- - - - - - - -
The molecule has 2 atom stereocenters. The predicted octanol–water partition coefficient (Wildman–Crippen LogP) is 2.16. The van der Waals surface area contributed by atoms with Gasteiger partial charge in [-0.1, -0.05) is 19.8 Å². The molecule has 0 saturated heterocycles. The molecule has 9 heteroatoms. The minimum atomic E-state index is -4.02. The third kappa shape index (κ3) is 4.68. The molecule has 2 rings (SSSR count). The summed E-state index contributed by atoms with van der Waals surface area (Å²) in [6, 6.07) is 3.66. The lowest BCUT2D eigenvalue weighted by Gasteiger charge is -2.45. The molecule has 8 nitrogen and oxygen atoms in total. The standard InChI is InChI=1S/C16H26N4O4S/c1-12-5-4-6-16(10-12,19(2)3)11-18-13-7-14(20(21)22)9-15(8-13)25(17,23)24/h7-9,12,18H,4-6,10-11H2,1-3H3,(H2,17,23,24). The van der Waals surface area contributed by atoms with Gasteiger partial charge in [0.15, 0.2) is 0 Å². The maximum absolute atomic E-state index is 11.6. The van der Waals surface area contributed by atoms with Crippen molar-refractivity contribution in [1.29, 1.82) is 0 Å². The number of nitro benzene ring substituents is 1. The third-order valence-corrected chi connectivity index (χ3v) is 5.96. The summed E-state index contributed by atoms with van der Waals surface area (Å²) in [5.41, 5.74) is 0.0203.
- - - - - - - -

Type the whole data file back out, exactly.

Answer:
The molecule has 2 atom stereocenters. The predicted octanol–water partition coefficient (Wildman–Crippen LogP) is 2.16. The van der Waals surface area contributed by atoms with Gasteiger partial charge in [-0.1, -0.05) is 19.8 Å². The molecule has 0 saturated heterocycles. The molecule has 9 heteroatoms. The minimum atomic E-state index is -4.02. The third kappa shape index (κ3) is 4.68. The molecule has 2 rings (SSSR count). The summed E-state index contributed by atoms with van der Waals surface area (Å²) in [6, 6.07) is 3.66. The lowest BCUT2D eigenvalue weighted by Gasteiger charge is -2.45. The molecule has 8 nitrogen and oxygen atoms in total. The standard InChI is InChI=1S/C16H26N4O4S/c1-12-5-4-6-16(10-12,19(2)3)11-18-13-7-14(20(21)22)9-15(8-13)25(17,23)24/h7-9,12,18H,4-6,10-11H2,1-3H3,(H2,17,23,24). The van der Waals surface area contributed by atoms with Gasteiger partial charge in [0.15, 0.2) is 0 Å². The maximum absolute atomic E-state index is 11.6. The van der Waals surface area contributed by atoms with Crippen molar-refractivity contribution in [1.29, 1.82) is 0 Å². The number of nitro benzene ring substituents is 1. The third-order valence-corrected chi connectivity index (χ3v) is 5.96. The summed E-state index contributed by atoms with van der Waals surface area (Å²) in [5.41, 5.74) is 0.0203.